Links 17 January 2020

Global Macro / Markets / Investing:






Latest posts by Leith van Onselen (see all)


  1. Ukraine’s economy, hot money, and the impact on the investment outlook – Wandering Investor

    It will be interesting to see what happens in the Ukrainian agribusiness sector under Zelensky. I know that there is some consternation in Australia about the prospect of Ukraine and Russia squeezing Australian producers out of some of their historic grains markets.

    • The country is rotten to the core with corruption. Any new foreign investors will soon find that out. The new president has improved surface level confidence but that’s all it is. Surface level. There’s no rule of law. The judicial system runs on bribery alone. The disease of corruption issues will take at least another 30 years before you could take that country seriously. Ukraine is a rich country but investing in it is the equivalent of investing in a group of thieves.

  2. This is the modern Rome,” Hockey said of the US capital. “We’re going through a tumultuous period and I want to be in the thick of it.”

    While Trump is a unique and unorthodox politician, Hockey said that his approach to trade and defence policy represents the new normal for US politics.

    “We are not going back,” Hockey said. “America has changed, global commerce has changed, geo-politics has changed and it’s going to have a profound impact on every part of the world.

    “Any business in Australia that operates with blind indifference to what’s happening in Washington is going to suffer in one form or another. From cyber-security laws to cross-border taxation to punitive trade measures, it’s all changed and it’s not going to go back any time soon.”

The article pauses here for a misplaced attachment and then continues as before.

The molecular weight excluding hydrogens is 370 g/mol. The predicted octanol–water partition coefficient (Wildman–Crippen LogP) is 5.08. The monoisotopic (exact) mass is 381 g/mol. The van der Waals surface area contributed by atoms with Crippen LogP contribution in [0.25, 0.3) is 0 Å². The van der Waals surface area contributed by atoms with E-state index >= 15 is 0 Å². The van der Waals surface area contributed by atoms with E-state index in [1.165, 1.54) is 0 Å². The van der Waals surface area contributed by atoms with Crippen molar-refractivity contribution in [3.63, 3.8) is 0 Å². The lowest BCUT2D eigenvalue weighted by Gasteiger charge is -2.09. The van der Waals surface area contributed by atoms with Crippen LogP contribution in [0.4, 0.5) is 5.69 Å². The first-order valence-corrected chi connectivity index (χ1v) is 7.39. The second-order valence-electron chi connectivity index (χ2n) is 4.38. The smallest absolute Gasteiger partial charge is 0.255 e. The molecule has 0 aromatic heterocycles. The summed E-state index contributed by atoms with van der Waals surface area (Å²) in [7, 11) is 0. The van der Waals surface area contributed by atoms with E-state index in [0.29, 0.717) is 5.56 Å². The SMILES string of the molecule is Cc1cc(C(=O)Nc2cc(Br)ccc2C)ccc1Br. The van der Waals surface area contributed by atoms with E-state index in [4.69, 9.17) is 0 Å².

Joe Hockey has built a strong personal relationship with Donald Trump.

    Joe Hockey has built a strong personal relationship with Donald Trump.

    Hockey said Australia had to prepare for a world in which global forums such as the World Trade Organisation and the United Nations play an increasingly marginal role.

    “The US has basically torn up the whole multinational framework,” he said. “Relationships now are overwhelmingly bilateral not multilateral. And I don’t think this is exclusive to the Republicans.” – snip

    From the horses mouth as it were …

    • happy valleyMEMBER

      And wonderful to hear that Smokin Joe is staying on in Washington for a number of years to work in the private sector – just taking his own advice from a few years back (to the great Strayan unwashed striving to afford to buy a home) to get a better job?

    • we’ll spend $2b upgrading perfectly fine Bankstwon line – same money Italians spent to build 21 underground stations

      imagine how corrupt we are when a traditionally corrupt Italy is looking so much better than us?

      • exactly. was thinking same. Italy is known for being corrupted and they still manage to build this stuff at fraction of the cost we spend to do same. fck me.

        • Line 5 Milan Metro:
          The line will be 15 km (9.3 mi) long with 21 stations.[4] The expected annual ridership is 87 million. The total estimated cost is about €1.7 billion. €786 million will be granted by the Italian government, €512 million will come by private investors and €400 million from the municipal government of Milan.[5] The line will feature completely automatic driverless trains[6] and is designed for a capacity of 24-28,000 passengers per hour in each direction.[7]

          Sydney Metro City & Southwest
          Sydney Metro City & Southwest is a 30 km (19 mi) (18 stations of which 7 new) rapid transit railway line in Sydney, New South Wales, Australia currently under construction. The centrepiece of the project is a new 15.5 km (9.6 mi)[ 7 stations] twin-tunnel rail crossing under Sydney Harbour and through the city to Sydenham. Eight-car trains have a design capacity of 1,539 customers to run every four minutes during peak periods would provide a maximum capacity of 23100 passengers per hour per direction.
          The line began construction in 2017 and is planned to open by 2024.[4] It is estimated to cost between $10–11 billion.